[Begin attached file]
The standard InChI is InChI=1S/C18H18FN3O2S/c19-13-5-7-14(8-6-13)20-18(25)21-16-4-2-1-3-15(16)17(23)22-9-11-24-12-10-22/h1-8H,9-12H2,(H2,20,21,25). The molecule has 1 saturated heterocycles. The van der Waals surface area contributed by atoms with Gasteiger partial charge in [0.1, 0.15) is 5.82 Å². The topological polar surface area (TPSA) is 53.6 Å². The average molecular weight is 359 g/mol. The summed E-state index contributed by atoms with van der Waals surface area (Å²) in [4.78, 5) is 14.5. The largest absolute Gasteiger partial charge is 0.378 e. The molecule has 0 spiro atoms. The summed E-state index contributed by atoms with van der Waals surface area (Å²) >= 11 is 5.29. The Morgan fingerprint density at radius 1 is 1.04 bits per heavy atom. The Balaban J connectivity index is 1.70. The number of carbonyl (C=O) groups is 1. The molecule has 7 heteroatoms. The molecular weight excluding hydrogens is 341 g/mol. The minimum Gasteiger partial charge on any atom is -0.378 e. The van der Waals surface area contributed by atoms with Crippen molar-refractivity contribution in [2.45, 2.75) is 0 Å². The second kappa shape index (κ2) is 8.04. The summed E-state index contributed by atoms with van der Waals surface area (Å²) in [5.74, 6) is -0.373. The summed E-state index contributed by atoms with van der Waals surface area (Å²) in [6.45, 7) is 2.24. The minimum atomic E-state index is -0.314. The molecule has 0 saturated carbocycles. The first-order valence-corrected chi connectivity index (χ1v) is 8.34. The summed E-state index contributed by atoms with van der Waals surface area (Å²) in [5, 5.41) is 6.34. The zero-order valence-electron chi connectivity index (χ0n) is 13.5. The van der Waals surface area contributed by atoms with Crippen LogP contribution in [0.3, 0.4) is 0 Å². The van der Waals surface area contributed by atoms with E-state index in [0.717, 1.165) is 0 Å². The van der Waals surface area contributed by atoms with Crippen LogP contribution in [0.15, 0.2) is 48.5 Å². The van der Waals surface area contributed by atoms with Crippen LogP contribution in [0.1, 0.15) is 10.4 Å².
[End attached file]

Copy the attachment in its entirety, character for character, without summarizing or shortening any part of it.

The standard InChI is InChI=1S/C18H18FN3O2S/c19-13-5-7-14(8-6-13)20-18(25)21-16-4-2-1-3-15(16)17(23)22-9-11-24-12-10-22/h1-8H,9-12H2,(H2,20,21,25). The molecule has 1 saturated heterocycles. The van der Waals surface area contributed by atoms with Gasteiger partial charge in [0.1, 0.15) is 5.82 Å². The topological polar surface area (TPSA) is 53.6 Å². The average molecular weight is 359 g/mol. The summed E-state index contributed by atoms with van der Waals surface area (Å²) in [4.78, 5) is 14.5. The largest absolute Gasteiger partial charge is 0.378 e. The molecule has 0 spiro atoms. The summed E-state index contributed by atoms with van der Waals surface area (Å²) >= 11 is 5.29. The Morgan fingerprint density at radius 1 is 1.04 bits per heavy atom. The Balaban J connectivity index is 1.70. The number of carbonyl (C=O) groups is 1. The molecule has 7 heteroatoms. The molecular weight excluding hydrogens is 341 g/mol. The minimum Gasteiger partial charge on any atom is -0.378 e. The van der Waals surface area contributed by atoms with Crippen molar-refractivity contribution in [2.45, 2.75) is 0 Å². The second kappa shape index (κ2) is 8.04. The summed E-state index contributed by atoms with van der Waals surface area (Å²) in [5.74, 6) is -0.373. The summed E-state index contributed by atoms with van der Waals surface area (Å²) in [6.45, 7) is 2.24. The minimum atomic E-state index is -0.314. The molecule has 0 saturated carbocycles. The first-order valence-corrected chi connectivity index (χ1v) is 8.34. The summed E-state index contributed by atoms with van der Waals surface area (Å²) in [5, 5.41) is 6.34. The zero-order valence-electron chi connectivity index (χ0n) is 13.5. The van der Waals surface area contributed by atoms with Crippen LogP contribution in [0.3, 0.4) is 0 Å². The van der Waals surface area contributed by atoms with E-state index in [0.717, 1.165) is 0 Å². The van der Waals surface area contributed by atoms with Crippen LogP contribution in [0.15, 0.2) is 48.5 Å². The van der Waals surface area contributed by atoms with Crippen LogP contribution in [0.1, 0.15) is 10.4 Å².